The Republican State Leadership Committee announced Friday that former House Speaker Will Weatherford has joined the organization’s Board of Directors. In a statement released this morning, former Florida Attorney General and RSLC Chairman Bill McCollum welcomed his old home state colleague:
“I am thrilled to welcome Will to our Board of Directors,” said McCollum. “Electing new, talented Republicans to state legislative chambers remains among the RSLC’s top priorities, and Will’s knowledge from his four consecutive terms with the Florida House of Representatives will be extremely valuable to our mission.”
Weatherford has tried to maintain a low public profile since handing over the Speaker’s gavel to Steve Crisafulli, but speculation about his political future has continued apace. He opened up a business consultancy earlier this year with his brothers Sam Weatherford and former Florida State University quarterback Drew Weatherford and has largely steered speculation on his future towards the private sector. The announcement today was Weatherford’s first gesture in the opposite direction, though he never rules out the possibility of appearing on the ballot in Florida again sometime.
“The RSLC set the bar incredibly high with record-breaking down-ballot victories around the country in 2014,” said Weatherford Friday. “I look forward to finding ways to build on their many accomplishments as a member of the Board of Directors.”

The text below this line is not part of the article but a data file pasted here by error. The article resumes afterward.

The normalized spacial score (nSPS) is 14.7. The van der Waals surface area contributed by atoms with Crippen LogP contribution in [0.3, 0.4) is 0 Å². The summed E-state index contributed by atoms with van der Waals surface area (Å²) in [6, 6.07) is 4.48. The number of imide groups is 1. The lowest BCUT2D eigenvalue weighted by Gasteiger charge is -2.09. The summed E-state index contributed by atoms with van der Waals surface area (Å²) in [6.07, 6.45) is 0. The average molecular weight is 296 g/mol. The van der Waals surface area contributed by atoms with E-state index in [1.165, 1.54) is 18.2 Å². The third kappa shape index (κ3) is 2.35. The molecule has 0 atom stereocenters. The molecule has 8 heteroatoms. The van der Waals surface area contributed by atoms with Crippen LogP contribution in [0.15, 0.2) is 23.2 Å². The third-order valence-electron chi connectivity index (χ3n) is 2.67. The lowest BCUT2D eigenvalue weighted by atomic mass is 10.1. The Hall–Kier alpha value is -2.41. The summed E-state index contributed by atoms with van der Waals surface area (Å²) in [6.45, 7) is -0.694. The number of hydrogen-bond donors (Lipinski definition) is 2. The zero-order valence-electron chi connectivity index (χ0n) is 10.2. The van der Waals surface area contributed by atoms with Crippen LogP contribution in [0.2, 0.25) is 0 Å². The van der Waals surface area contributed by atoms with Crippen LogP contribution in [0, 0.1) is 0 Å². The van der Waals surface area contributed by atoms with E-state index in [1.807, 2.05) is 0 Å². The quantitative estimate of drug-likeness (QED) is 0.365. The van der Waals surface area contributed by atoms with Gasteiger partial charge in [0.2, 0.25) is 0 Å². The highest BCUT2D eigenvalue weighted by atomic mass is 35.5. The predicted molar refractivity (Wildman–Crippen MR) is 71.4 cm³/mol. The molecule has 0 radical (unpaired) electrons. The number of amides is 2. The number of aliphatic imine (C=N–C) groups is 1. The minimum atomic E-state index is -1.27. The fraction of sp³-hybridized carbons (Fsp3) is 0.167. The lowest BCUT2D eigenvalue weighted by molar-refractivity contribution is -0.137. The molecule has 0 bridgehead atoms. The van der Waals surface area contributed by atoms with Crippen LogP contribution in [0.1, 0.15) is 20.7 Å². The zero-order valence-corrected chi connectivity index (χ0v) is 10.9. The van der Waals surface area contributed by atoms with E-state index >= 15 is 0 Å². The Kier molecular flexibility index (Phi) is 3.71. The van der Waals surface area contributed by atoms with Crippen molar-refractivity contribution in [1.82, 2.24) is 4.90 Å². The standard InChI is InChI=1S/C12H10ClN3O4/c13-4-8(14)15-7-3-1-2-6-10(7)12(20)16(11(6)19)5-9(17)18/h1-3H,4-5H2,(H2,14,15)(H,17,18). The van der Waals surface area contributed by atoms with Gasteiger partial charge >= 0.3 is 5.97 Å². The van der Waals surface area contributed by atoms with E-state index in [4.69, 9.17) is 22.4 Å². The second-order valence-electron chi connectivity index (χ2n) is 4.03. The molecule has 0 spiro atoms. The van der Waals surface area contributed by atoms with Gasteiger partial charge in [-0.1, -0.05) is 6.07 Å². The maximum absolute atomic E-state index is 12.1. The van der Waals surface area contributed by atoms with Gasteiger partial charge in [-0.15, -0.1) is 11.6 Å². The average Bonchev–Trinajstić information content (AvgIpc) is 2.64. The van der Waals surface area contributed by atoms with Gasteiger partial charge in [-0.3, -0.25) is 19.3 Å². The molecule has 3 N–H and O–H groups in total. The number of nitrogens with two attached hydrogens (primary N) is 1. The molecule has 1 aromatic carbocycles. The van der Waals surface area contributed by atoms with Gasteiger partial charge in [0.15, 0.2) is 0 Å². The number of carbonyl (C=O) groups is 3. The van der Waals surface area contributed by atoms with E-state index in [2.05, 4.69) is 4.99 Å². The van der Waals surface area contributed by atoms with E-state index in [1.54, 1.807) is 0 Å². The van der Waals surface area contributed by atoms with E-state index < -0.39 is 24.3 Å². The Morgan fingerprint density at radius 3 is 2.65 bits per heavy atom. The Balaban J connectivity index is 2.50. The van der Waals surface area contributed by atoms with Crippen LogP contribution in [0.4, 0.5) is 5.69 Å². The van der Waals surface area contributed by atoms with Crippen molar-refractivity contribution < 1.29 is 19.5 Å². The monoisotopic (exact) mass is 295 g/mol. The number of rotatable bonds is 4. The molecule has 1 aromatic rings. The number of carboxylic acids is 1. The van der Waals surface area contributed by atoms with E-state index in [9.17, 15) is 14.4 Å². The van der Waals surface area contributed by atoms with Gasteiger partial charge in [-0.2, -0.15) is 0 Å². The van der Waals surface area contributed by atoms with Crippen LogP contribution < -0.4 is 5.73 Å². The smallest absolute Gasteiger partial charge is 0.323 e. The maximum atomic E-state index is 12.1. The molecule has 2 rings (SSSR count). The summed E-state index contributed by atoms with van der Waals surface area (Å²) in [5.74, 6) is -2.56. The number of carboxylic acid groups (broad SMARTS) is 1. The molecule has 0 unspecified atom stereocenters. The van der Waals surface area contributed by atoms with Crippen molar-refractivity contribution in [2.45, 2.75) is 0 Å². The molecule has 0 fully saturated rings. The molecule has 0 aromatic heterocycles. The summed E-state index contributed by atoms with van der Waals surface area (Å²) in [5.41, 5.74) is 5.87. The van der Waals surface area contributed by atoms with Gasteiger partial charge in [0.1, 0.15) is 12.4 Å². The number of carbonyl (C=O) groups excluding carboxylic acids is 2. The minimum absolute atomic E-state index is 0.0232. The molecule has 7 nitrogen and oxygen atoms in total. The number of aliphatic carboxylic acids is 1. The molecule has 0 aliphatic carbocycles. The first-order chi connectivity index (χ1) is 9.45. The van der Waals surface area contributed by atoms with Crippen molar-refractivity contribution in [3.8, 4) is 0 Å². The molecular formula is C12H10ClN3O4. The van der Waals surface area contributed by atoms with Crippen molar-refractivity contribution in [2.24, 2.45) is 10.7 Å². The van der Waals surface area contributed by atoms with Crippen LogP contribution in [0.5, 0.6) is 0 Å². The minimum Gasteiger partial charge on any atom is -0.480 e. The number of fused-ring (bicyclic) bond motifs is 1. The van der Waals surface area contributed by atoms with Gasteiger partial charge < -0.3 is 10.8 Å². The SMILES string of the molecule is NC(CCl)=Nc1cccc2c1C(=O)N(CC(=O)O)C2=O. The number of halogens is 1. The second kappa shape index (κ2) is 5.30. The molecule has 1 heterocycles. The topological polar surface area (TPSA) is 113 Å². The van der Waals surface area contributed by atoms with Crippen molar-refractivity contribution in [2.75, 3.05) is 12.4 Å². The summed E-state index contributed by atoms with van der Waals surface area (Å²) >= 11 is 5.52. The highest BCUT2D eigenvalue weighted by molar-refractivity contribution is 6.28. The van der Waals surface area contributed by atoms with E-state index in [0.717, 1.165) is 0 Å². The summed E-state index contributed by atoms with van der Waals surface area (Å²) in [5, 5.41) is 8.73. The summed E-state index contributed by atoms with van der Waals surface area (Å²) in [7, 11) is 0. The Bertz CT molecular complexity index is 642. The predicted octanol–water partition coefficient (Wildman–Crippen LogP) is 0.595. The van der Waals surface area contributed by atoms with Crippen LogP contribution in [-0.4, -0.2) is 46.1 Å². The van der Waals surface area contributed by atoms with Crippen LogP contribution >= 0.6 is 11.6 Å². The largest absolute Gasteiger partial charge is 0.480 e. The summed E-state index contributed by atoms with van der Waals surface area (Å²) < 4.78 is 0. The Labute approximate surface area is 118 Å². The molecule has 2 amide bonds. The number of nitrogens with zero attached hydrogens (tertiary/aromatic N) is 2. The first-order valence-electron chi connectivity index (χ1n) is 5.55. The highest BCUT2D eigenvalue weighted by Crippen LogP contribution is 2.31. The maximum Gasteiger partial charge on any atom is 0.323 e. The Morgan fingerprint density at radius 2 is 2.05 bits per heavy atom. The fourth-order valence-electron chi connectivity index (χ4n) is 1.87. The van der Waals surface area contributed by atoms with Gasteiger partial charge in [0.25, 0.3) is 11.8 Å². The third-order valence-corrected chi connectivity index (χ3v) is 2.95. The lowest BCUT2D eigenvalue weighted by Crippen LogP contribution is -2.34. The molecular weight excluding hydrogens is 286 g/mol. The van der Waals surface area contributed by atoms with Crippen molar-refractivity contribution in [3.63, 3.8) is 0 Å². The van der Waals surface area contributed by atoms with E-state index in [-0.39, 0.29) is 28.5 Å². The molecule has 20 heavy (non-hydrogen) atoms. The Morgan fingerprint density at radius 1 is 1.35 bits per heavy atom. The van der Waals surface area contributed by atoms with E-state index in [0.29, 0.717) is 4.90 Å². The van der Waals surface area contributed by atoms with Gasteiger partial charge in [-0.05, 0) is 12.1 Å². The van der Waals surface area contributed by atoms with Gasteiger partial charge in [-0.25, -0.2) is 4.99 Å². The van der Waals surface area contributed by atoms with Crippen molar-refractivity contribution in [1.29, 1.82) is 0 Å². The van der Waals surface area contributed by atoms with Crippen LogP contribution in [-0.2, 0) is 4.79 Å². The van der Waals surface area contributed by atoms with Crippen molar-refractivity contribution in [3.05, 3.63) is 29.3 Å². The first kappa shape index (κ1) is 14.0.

POLITICO reported last year on a shakeup within in the group, founded in 2002 as a repository for soft campaign cash for state-level GOP candidates. A group of Attorneys General and their advocates felt that they had outgrown the RSLC and broke started a spinoff group called Republican Attorneys General Association, an analog of the powerful Republican Governors Association. RAGA made national headlines last year when questions surrounding possibly inappropriate relationships to sitting public officials including Pam Bondi began to swirl.
The way McCollum, himself a former attorney general, navigates the 2016 campaign cycle will be key to RSLC’s reputation going forward and whether its up-and-down-the-ballot approach will be left behind in favor of its cabinet-level rival factions. The acquisition of Weatherford — widely seen as a possible candidate for governor, Congress and U.S. Senate — will likely lend credibility to those efforts.